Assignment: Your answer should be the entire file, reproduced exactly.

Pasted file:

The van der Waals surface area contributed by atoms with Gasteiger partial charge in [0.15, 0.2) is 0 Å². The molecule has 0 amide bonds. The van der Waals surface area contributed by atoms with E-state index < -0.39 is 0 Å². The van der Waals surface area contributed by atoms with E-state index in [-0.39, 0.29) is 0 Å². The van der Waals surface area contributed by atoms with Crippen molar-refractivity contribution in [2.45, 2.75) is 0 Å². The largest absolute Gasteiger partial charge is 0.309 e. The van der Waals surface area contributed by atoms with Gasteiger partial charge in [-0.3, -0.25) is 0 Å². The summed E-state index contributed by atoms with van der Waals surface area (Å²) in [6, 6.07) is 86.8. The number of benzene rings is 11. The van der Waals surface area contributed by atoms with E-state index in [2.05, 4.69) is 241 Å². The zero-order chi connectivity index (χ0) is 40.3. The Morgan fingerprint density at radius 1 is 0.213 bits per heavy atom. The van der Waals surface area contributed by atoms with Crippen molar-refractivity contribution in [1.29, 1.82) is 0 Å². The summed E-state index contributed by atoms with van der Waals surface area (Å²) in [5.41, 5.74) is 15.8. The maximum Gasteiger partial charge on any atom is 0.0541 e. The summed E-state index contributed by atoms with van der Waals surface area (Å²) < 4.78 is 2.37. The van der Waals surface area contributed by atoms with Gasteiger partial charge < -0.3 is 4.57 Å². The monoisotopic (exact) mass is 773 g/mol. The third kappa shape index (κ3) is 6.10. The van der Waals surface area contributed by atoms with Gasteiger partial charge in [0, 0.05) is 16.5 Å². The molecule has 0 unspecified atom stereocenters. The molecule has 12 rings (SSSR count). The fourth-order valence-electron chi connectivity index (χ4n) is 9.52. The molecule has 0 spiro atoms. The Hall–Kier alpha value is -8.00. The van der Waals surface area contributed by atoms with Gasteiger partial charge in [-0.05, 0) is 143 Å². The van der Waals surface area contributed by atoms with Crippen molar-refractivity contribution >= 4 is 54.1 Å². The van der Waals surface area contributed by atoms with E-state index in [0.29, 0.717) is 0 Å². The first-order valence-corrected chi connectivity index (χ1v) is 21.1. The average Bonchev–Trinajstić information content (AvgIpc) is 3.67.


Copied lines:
The van der Waals surface area contributed by atoms with Gasteiger partial charge in [0.15, 0.2) is 0 Å². The molecule has 0 amide bonds. The van der Waals surface area contributed by atoms with E-state index < -0.39 is 0 Å². The van der Waals surface area contributed by atoms with E-state index in [-0.39, 0.29) is 0 Å². The van der Waals surface area contributed by atoms with Crippen molar-refractivity contribution in [2.45, 2.75) is 0 Å². The largest absolute Gasteiger partial charge is 0.309 e. The van der Waals surface area contributed by atoms with Gasteiger partial charge in [-0.3, -0.25) is 0 Å². The summed E-state index contributed by atoms with van der Waals surface area (Å²) in [6, 6.07) is 86.8. The number of benzene rings is 11. The van der Waals surface area contributed by atoms with E-state index in [2.05, 4.69) is 241 Å². The zero-order chi connectivity index (χ0) is 40.3. The Morgan fingerprint density at radius 1 is 0.213 bits per heavy atom. The van der Waals surface area contributed by atoms with Crippen molar-refractivity contribution in [1.29, 1.82) is 0 Å². The summed E-state index contributed by atoms with van der Waals surface area (Å²) in [5.41, 5.74) is 15.8. The maximum Gasteiger partial charge on any atom is 0.0541 e. The summed E-state index contributed by atoms with van der Waals surface area (Å²) < 4.78 is 2.37. The van der Waals surface area contributed by atoms with Gasteiger partial charge < -0.3 is 4.57 Å². The monoisotopic (exact) mass is 773 g/mol. The third kappa shape index (κ3) is 6.10. The van der Waals surface area contributed by atoms with Gasteiger partial charge in [0, 0.05) is 16.5 Å². The molecule has 0 unspecified atom stereocenters. The molecule has 12 rings (SSSR count). The fourth-order valence-electron chi connectivity index (χ4n) is 9.52. The molecule has 0 spiro atoms. The Hall–Kier alpha value is -8.00. The van der Waals surface area contributed by atoms with Gasteiger partial charge in [-0.05, 0) is 143 Å². The van der Waals surface area contributed by atoms with Crippen molar-refractivity contribution >= 4 is 54.1 Å². The van der Waals surface area contributed by atoms with E-state index in [0.29, 0.717) is 0 Å². The first-order valence-corrected chi connectivity index (χ1v) is 21.1. The average Bonchev–Trinajstić information content (AvgIpc) is 3.67.